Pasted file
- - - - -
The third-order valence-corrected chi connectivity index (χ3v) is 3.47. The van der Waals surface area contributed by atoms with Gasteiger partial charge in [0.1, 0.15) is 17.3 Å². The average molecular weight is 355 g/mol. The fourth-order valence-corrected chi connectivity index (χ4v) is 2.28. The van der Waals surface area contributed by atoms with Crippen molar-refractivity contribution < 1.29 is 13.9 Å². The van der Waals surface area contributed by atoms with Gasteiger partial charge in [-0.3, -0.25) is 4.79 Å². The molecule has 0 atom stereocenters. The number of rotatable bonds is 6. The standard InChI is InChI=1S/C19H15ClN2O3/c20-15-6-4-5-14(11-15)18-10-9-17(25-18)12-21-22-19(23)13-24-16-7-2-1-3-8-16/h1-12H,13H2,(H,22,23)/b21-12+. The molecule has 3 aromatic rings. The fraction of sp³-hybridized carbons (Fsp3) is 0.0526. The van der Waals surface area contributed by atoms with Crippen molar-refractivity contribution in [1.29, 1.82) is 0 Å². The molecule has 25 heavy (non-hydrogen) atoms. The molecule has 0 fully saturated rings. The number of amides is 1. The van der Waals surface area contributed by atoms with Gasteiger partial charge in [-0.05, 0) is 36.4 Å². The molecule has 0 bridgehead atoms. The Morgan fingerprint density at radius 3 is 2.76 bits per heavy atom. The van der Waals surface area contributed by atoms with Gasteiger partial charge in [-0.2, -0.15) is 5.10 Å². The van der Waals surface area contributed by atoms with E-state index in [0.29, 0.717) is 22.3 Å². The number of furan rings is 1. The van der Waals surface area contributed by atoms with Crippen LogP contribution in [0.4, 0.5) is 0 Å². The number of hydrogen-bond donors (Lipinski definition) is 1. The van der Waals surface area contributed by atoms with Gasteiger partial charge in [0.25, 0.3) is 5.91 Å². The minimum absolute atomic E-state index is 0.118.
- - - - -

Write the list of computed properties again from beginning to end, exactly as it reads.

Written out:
The third-order valence-corrected chi connectivity index (χ3v) is 3.47. The van der Waals surface area contributed by atoms with Gasteiger partial charge in [0.1, 0.15) is 17.3 Å². The average molecular weight is 355 g/mol. The fourth-order valence-corrected chi connectivity index (χ4v) is 2.28. The van der Waals surface area contributed by atoms with Crippen molar-refractivity contribution < 1.29 is 13.9 Å². The van der Waals surface area contributed by atoms with Gasteiger partial charge in [-0.3, -0.25) is 4.79 Å². The molecule has 0 atom stereocenters. The number of rotatable bonds is 6. The standard InChI is InChI=1S/C19H15ClN2O3/c20-15-6-4-5-14(11-15)18-10-9-17(25-18)12-21-22-19(23)13-24-16-7-2-1-3-8-16/h1-12H,13H2,(H,22,23)/b21-12+. The molecule has 3 aromatic rings. The fraction of sp³-hybridized carbons (Fsp3) is 0.0526. The van der Waals surface area contributed by atoms with Crippen molar-refractivity contribution in [1.29, 1.82) is 0 Å². The molecule has 25 heavy (non-hydrogen) atoms. The molecule has 0 fully saturated rings. The number of amides is 1. The van der Waals surface area contributed by atoms with Gasteiger partial charge in [-0.05, 0) is 36.4 Å². The molecule has 0 bridgehead atoms. The Morgan fingerprint density at radius 3 is 2.76 bits per heavy atom. The van der Waals surface area contributed by atoms with Gasteiger partial charge in [-0.2, -0.15) is 5.10 Å². The van der Waals surface area contributed by atoms with E-state index in [0.29, 0.717) is 22.3 Å². The number of furan rings is 1. The van der Waals surface area contributed by atoms with Crippen LogP contribution in [0.4, 0.5) is 0 Å². The number of hydrogen-bond donors (Lipinski definition) is 1. The van der Waals surface area contributed by atoms with Gasteiger partial charge in [0.25, 0.3) is 5.91 Å². The minimum absolute atomic E-state index is 0.118.